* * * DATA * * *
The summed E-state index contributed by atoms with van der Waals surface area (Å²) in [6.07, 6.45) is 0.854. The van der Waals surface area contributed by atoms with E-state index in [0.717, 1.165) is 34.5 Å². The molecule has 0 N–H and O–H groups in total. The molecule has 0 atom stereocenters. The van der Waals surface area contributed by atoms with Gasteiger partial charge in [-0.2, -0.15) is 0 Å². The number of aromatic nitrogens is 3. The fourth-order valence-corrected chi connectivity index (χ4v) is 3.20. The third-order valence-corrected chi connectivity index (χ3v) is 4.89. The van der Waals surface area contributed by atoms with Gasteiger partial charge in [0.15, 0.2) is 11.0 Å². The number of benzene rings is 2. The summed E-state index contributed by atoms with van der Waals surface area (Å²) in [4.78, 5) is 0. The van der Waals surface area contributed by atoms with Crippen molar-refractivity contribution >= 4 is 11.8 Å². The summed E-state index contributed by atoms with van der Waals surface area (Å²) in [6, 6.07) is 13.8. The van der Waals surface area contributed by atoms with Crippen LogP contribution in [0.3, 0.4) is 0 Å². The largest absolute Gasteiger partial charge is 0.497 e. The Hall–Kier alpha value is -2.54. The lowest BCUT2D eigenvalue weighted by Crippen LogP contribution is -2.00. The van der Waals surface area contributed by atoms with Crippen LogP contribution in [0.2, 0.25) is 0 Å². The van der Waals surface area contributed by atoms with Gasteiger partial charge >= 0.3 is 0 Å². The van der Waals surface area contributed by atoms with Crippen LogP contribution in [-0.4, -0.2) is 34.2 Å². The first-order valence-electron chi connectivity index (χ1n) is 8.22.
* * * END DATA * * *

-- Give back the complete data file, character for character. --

The summed E-state index contributed by atoms with van der Waals surface area (Å²) in [6.07, 6.45) is 0.854. The van der Waals surface area contributed by atoms with E-state index in [0.717, 1.165) is 34.5 Å². The molecule has 0 N–H and O–H groups in total. The molecule has 0 atom stereocenters. The van der Waals surface area contributed by atoms with Gasteiger partial charge in [-0.2, -0.15) is 0 Å². The number of aromatic nitrogens is 3. The fourth-order valence-corrected chi connectivity index (χ4v) is 3.20. The third-order valence-corrected chi connectivity index (χ3v) is 4.89. The van der Waals surface area contributed by atoms with Gasteiger partial charge in [0.15, 0.2) is 11.0 Å². The number of benzene rings is 2. The summed E-state index contributed by atoms with van der Waals surface area (Å²) in [4.78, 5) is 0. The van der Waals surface area contributed by atoms with Crippen molar-refractivity contribution >= 4 is 11.8 Å². The summed E-state index contributed by atoms with van der Waals surface area (Å²) in [6, 6.07) is 13.8. The van der Waals surface area contributed by atoms with Crippen LogP contribution in [0.3, 0.4) is 0 Å². The largest absolute Gasteiger partial charge is 0.497 e. The Hall–Kier alpha value is -2.54. The lowest BCUT2D eigenvalue weighted by Crippen LogP contribution is -2.00. The van der Waals surface area contributed by atoms with Crippen LogP contribution in [0.2, 0.25) is 0 Å². The van der Waals surface area contributed by atoms with Gasteiger partial charge >= 0.3 is 0 Å². The van der Waals surface area contributed by atoms with Crippen LogP contribution in [-0.4, -0.2) is 34.2 Å². The first-order valence-electron chi connectivity index (χ1n) is 8.22.